Check out the schedule before your trip to see who’s playing - and if there are any traditional Irish performances, definitely add one to your schedule. Other bars known for their trad performances are listed here.
4. Eat & Drink
I could wax poetic about most of the meals, beers and cocktails I had in Dublin, but I’ll save my breath and just list the ones I’d head back to in a heartbeat on my next trip to Ireland (small plug: if you’re getting married in Ireland, please please bring me along). Oh, and almost all of these are thanks to the incredible recommendations organized by Elizabeth Clayton, and a few extras thrown in by friends, colleagues, and anyone else who caught my ask on facebook. You're all the best.
Bastible (maybe ranks in the top 25 meals of my life?)
Dunne and Crescenzi (went to the Sandymount location, which is a tiny, calm and fancy part of town that is worth a visit. Fish Shop also has a spot here).
5. Get the hell out of Dublin
So, I arrived in Dublin with all but one night and two days planned: I wanted to leave that time open for a random, local-suggested overnight somewhere that I could get to on the train. As if by magic, my second taxi driver asked, “hey, do you have any free nights?” (yes, man), and suggested I head down to Glendalough, a monastic town south west of Dublin, in the valley of Wicklow Mountain National Park. Perfect for a quiet night and a really long hike, if that’s your thing. There’s a hostel in Glendalough proper that is cheap and clean, but it was sold out so I turned to Airbnb to look for a place nearby. I booked a room at Tudor Lodge B&B, a 20 minute walk from Glendalough, nestled on the sweet Main Street of Laragh, in a row of other B&Bs.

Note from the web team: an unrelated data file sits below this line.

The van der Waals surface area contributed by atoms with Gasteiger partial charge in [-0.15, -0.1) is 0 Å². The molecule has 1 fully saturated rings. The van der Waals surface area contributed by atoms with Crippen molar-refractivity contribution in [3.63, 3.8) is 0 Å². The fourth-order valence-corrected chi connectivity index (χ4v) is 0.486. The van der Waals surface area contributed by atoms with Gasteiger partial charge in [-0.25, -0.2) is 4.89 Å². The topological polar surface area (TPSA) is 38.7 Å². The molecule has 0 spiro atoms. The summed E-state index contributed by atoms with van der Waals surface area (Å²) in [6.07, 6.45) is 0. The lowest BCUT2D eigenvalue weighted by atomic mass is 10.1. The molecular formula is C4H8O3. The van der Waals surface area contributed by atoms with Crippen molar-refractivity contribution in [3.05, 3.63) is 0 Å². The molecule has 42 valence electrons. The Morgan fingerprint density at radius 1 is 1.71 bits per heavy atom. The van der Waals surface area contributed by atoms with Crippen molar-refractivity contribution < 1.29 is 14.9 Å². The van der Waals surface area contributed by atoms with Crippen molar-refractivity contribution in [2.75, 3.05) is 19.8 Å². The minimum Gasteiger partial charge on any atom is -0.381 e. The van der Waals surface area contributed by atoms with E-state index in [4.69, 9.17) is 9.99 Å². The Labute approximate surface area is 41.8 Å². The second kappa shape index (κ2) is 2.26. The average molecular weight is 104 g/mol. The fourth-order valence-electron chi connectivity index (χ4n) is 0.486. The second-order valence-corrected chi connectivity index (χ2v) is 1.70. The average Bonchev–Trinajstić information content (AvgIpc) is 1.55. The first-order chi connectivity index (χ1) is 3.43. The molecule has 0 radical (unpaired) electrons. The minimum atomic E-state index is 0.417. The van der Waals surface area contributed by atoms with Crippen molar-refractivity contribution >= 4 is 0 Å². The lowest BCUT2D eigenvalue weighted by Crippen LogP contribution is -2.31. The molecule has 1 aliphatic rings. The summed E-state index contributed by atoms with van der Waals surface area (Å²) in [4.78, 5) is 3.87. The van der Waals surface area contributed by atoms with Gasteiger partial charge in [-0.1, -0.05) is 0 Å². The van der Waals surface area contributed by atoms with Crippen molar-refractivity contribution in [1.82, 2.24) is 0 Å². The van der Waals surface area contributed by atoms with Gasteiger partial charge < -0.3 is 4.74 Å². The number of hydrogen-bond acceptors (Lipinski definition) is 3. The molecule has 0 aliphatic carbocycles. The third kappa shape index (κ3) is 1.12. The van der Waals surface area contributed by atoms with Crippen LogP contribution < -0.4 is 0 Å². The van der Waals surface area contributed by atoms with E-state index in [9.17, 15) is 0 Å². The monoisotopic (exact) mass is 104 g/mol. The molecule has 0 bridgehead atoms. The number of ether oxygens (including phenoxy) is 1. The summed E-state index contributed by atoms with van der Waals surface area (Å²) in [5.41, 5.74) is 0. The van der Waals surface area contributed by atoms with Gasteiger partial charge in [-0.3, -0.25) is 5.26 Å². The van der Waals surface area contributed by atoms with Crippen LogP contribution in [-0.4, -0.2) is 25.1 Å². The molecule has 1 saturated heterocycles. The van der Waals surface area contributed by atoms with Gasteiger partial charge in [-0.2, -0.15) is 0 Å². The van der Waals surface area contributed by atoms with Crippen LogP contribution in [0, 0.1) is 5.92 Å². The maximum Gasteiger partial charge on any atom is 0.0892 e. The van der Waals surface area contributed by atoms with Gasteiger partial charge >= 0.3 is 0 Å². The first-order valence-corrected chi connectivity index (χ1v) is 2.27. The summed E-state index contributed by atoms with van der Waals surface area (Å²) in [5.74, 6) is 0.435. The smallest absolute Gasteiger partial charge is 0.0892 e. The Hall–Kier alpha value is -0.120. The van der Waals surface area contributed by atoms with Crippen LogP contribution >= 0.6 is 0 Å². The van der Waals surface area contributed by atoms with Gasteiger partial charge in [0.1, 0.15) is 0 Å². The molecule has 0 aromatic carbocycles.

I arrived at Tudor Lodge around 4:00pm, and one of the staff suggested I take a walk/hike that started just past a wool shop nearby. I headed out at around 6:00pm and took one of the most grounded, serene walks I’ve ever taken in my life.
Glendalough itself was cool and beautiful, and there are a series of hikes and walks you can take, all color coded and marked by distance and difficulty. I didn’t get to it, but the taxi driver who sent me (who is also an outdoors guide on the weekends) told me, without hesitation, “take the white hike, clockwise”.
So, go to Glendalough, stay at Tudor Lodge B&B, and take the white hike, clockwise. It’ll take about four and a half hours, so bring snacks.
I have three upcoming Ireland posts: a photo essay, and two more written posts that will spend more time on my night in Glendalough and another few days I spent outside of Dublin in a tiny town called Rosslare. Some of my favorite days of the trip were in that town: two hours south of Dublin (on a busy Friday with traffic), and an hour south of the wedding I photographed in Gorey at the Marfield House. Oh yeah, once it's finished I'll share that, too.